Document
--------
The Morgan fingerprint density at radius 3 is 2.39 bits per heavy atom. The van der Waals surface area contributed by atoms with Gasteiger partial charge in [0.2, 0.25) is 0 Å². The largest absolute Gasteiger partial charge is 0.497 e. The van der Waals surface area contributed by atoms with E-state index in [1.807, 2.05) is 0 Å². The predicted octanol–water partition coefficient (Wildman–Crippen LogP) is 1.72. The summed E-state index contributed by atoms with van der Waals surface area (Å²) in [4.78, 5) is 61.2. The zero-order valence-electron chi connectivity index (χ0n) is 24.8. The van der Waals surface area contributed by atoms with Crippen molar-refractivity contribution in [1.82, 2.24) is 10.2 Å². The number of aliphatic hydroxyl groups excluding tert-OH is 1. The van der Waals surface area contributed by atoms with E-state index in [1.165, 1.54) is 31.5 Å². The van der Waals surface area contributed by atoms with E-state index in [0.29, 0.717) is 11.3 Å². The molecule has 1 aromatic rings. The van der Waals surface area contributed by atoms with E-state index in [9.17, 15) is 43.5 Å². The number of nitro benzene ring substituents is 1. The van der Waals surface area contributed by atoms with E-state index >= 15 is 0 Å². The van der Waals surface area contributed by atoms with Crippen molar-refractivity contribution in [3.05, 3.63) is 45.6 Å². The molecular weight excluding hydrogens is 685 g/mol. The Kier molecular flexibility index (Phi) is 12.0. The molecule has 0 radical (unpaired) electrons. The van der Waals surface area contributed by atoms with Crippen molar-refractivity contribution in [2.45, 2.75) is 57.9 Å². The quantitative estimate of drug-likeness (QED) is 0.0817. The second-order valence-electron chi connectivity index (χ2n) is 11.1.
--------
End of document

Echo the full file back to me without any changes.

The Morgan fingerprint density at radius 3 is 2.39 bits per heavy atom. The van der Waals surface area contributed by atoms with Gasteiger partial charge in [0.2, 0.25) is 0 Å². The largest absolute Gasteiger partial charge is 0.497 e. The van der Waals surface area contributed by atoms with E-state index in [1.807, 2.05) is 0 Å². The predicted octanol–water partition coefficient (Wildman–Crippen LogP) is 1.72. The summed E-state index contributed by atoms with van der Waals surface area (Å²) in [4.78, 5) is 61.2. The zero-order valence-electron chi connectivity index (χ0n) is 24.8. The van der Waals surface area contributed by atoms with Crippen molar-refractivity contribution in [1.82, 2.24) is 10.2 Å². The number of aliphatic hydroxyl groups excluding tert-OH is 1. The van der Waals surface area contributed by atoms with E-state index in [1.165, 1.54) is 31.5 Å². The van der Waals surface area contributed by atoms with E-state index in [0.29, 0.717) is 11.3 Å². The molecule has 1 aromatic rings. The van der Waals surface area contributed by atoms with E-state index in [9.17, 15) is 43.5 Å². The number of nitro benzene ring substituents is 1. The van der Waals surface area contributed by atoms with E-state index >= 15 is 0 Å². The van der Waals surface area contributed by atoms with Crippen molar-refractivity contribution in [3.05, 3.63) is 45.6 Å². The molecular weight excluding hydrogens is 685 g/mol. The Kier molecular flexibility index (Phi) is 12.0. The molecule has 0 radical (unpaired) electrons. The van der Waals surface area contributed by atoms with Crippen molar-refractivity contribution in [2.45, 2.75) is 57.9 Å². The quantitative estimate of drug-likeness (QED) is 0.0817. The second-order valence-electron chi connectivity index (χ2n) is 11.1.